3. Employers can delegate the recording of working hours as such to their employees. However, since the employer is responsible for setting up and operating a working time recording system, they must also encourage employees to use the system in practice. For this purpose, employers should sufficiently instruct their employees and inform them which times are to be recorded as working hours. The correct use of the time recording system should also be monitored regularly.
  4. Companies with a works council must involve them in the decisions around the arrangement (the “how”) of a working time recording system as the works council has participation rights in this respect.
  5. Employee data protection must also be taken into account when establishing a time recording system, as time records are considered personal data and must be treated in accordance with the essential data protection principles (e.g. data minimization, storage period, international data transfer).

With regard to flexible working models, such as trust-based working or working from home, no significant consequences are to be expected in the future: trust-based working time means that employees are responsible for planning their own working hours and must ensure that they comply with the amount of time agreed with the employer. Even before the new case law on time recording, the general conditions of the Working Time Act already applied here. The obligation to record working time means that in the future, the working time itself must be documented, but flexible working time arrangements remain generally feasible. This means that if employees have access to a working time recording system from home to record their working hours, the requirements of the new case law are still met.Continue Reading BAG decision on the obligation of German employers to record working hours

In advance of the holiday season, it is common practice in many companies for the employer to show gratitude and to reward employees for their performance over the year. Typically, this is done by granting a bonus or similar one-time payment. Even though the legal basis of such payments often is a contractual agreement, a collective bargaining agreement or a works agreement, in many instances payment is made on an informal, “voluntary” basis. In such cases, employers often assume that they can decide whether to grant a bonus on a year-to-year basis without creating an obligation towards employees.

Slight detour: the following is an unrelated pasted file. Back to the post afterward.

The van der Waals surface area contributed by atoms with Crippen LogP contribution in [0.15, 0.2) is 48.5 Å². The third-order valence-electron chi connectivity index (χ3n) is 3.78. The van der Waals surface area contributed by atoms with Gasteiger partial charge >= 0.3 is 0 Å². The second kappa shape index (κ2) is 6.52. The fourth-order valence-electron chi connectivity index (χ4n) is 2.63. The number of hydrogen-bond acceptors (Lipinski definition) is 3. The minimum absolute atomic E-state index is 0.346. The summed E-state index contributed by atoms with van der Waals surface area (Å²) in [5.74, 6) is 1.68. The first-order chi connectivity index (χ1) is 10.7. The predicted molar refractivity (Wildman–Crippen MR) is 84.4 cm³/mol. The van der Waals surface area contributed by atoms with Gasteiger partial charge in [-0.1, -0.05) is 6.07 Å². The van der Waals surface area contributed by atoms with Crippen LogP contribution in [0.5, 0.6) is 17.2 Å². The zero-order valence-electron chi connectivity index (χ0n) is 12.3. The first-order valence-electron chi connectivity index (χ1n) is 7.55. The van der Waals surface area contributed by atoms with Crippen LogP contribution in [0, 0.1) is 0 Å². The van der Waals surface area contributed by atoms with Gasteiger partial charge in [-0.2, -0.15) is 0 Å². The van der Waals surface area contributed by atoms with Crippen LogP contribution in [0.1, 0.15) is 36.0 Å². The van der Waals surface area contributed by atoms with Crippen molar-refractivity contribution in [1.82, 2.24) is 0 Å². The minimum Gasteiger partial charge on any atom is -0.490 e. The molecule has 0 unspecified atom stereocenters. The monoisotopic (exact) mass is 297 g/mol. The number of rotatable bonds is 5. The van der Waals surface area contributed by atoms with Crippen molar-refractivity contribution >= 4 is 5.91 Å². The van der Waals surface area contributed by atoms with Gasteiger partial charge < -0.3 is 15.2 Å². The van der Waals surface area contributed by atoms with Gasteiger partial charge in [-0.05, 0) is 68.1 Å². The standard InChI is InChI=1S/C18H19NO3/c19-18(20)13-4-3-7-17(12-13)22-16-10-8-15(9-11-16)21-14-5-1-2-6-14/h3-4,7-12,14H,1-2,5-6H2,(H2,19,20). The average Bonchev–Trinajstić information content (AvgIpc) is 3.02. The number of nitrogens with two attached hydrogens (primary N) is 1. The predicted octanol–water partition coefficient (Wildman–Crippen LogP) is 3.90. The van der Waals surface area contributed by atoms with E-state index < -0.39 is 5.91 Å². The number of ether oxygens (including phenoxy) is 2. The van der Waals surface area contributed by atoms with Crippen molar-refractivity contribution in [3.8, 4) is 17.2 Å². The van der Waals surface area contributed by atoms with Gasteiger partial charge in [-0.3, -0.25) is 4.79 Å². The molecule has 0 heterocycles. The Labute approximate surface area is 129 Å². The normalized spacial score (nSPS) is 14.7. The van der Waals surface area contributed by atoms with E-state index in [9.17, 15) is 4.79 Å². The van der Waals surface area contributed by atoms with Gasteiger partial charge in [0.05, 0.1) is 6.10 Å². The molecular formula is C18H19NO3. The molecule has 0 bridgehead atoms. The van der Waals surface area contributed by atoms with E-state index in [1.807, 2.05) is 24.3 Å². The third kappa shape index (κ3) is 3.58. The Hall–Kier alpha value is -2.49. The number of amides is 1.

While this assumption can be correct, often employers are surprised when confronted with the idea of having established a “company practice”. According to German law, such company practice creates a legal entitlement of employees towards their employer for the same bonus granted during the last years. A typical situation for a company practice to surface is an employer who paid a year-end bonus to all employees, for example, the amount of one monthly salary for the last several years. After a change of ownership, the new management decides not to pay the respective bonus, only to find that employees successfully claim the previously paid bonus in German labor courts.Continue Reading Year-end bonus and company practice in Germany

As of 1 August 2022, employers in Germany must provide employees with additional information on the terms and conditions of employment. In case of non-compliance, there is a risk of administrative fines of up to EUR 2,000 per violation.

In June 2022, the German government passed changes to the Notification Act that will enter into force on 1 August 2022 and will require action from employers in Germany. Background of the amendments to the already existing Notification Act is the implementation of the European Directive on Transparent and Predictable Working Conditions (EU 2019/1152) into national law.

Important Consequences for Employers

The changes mean that employees need to be provided with additional information on essential terms and conditions of employment. The German legislator decided to apply a written form requirement for this notification and thus decided against the possibility of digitalization. This means that the information on the essential conditions of employment must be wet signed by the employer.

Although the Notification Act is not new for employers, it has not been of great significance in practice to date, not only because of the lack of consequence so far, but also because of the comparatively low requirements that were typically met by standard employment contracts.Continue Reading Employers in Germany must take action following changes to the Notification Act

In general, the conclusion of a fixed-term employment contract is permissible if it is justified by a material reason (section 14(1) of the German Act on Part-time and Temporary Work (Teilzeit– und Befristungsgesetz – TzBfG)). Term limitations without a material reason are only permitted for a maximum period of two years (section 14(2)1 of the TzBfG). However, the conclusion of a fixed-term employment contract without material reason is prohibited if the individual concerned had previously been employed on a fixed-term or permanent basis by the same employer (section 14(2)2 of the TzBfG).